It is possible that the anonymous sources who criticized Jackson represents a minority among the organization which does not include Kelly. He publicly denied any suggestion that he did not get along with Jackson. “We just wanted to go in a different direction. It had nothing to do with any article. Purely football,” Kelly said, according to the New York Post’s Bart Hubbuch.
It is reasonable to be skeptical of this denial, as Kelly did not divulge Oregon players’ personal problems to the media. Moreover, it seems ludicrous to think that releasing a receiver who had the ninth-highest total of receiving yards in the NFL last season could improve the team. Yet, there are some legitimate reasons why Kelly might believe his team will be more productive on the field without Jackson.
The Eagles signed four skill players who are, in a sense, replacements for Jackson and veteran Jason Avant who was also released this off-season. Eagles receiver Jeremy Maclin agreed to a new one-year, $5.5 million contract ($3.5 million guaranteed). The team acquired former New Orleans Saints running back Darren Sproles in a trade (one year and $2 million remaining on his current contract) and agreed to a two-year, $7 million extension ($5.5 million guaranteed). Rookie receivers Jordan Matthews (four years, $4.9 million total, $2.9 million guaranteed) and Josh Huff (four years, $2.8 million total, $0.5 million guaranteed) were selected in the second and third rounds of the 2014 NFL Draft.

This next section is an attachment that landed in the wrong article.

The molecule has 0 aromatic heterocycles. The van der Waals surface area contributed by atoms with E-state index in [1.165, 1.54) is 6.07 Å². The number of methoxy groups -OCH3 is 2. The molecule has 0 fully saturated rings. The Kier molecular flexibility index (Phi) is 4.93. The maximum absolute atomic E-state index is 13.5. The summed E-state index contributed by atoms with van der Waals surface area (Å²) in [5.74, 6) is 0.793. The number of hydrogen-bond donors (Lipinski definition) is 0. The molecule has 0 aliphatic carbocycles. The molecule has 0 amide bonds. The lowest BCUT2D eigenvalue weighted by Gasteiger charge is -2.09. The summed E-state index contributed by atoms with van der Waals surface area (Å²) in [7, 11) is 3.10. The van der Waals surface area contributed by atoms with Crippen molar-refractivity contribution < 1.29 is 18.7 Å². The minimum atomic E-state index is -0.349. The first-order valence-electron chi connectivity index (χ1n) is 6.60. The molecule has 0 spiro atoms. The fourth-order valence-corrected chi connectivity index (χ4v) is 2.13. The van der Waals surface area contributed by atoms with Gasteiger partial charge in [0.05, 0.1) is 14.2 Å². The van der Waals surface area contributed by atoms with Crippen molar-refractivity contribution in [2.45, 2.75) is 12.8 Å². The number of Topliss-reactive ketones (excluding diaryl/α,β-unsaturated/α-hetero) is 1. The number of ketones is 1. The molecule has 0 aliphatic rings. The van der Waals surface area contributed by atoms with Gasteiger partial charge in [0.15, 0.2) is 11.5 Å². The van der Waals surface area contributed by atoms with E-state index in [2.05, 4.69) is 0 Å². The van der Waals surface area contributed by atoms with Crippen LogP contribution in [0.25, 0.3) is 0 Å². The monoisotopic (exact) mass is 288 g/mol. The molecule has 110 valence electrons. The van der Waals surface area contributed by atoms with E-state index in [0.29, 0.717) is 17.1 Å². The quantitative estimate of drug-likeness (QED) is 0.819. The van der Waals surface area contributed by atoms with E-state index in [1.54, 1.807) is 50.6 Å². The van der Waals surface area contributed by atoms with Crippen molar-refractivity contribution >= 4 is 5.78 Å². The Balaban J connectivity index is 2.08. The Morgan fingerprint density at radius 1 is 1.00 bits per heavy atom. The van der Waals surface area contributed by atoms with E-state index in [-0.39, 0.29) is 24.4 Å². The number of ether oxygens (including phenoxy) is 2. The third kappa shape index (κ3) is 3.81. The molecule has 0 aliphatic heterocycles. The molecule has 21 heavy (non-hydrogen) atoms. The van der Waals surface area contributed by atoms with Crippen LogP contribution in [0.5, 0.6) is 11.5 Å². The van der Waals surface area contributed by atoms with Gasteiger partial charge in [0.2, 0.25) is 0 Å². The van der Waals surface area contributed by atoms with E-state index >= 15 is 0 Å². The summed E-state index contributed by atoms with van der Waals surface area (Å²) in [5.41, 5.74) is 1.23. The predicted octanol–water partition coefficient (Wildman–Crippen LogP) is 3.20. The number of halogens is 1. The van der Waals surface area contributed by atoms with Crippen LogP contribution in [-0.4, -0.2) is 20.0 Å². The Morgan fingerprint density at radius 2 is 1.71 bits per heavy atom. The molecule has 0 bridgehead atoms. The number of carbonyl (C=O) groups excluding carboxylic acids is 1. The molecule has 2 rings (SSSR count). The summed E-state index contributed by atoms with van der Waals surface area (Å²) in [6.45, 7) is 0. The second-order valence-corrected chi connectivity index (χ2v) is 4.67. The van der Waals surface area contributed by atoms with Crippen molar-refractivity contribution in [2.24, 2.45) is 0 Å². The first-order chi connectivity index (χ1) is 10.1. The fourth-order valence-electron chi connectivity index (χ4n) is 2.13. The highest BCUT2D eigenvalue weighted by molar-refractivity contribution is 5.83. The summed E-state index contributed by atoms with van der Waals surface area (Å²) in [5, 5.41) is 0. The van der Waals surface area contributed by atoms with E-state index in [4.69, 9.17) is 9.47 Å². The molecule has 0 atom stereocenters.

These four players combined will make less money (maximum $8.7 million) than Jackson alone would have made for the Eagles this season ($10.25 million). None of them might ever be better than Jackson alone, but they don’t have to be. They just have to combine to make up Jackson’s productivity.
Kelly and General Manager Howie Roseman did not make these acquisitions in a vacuum. Jackson publicly stated at the beginning of the off-season that he wanted a new contract. “I definitely feel it’s something deserving,” Jackson said at his locker in the NovaCare Complex on locker cleanout day, according to CSNPhilly.com’s Reuben Frank. “We’ll see how that plays out, and hopefully we can work things out smoothly and not have to worry about anything out of the ordinary.”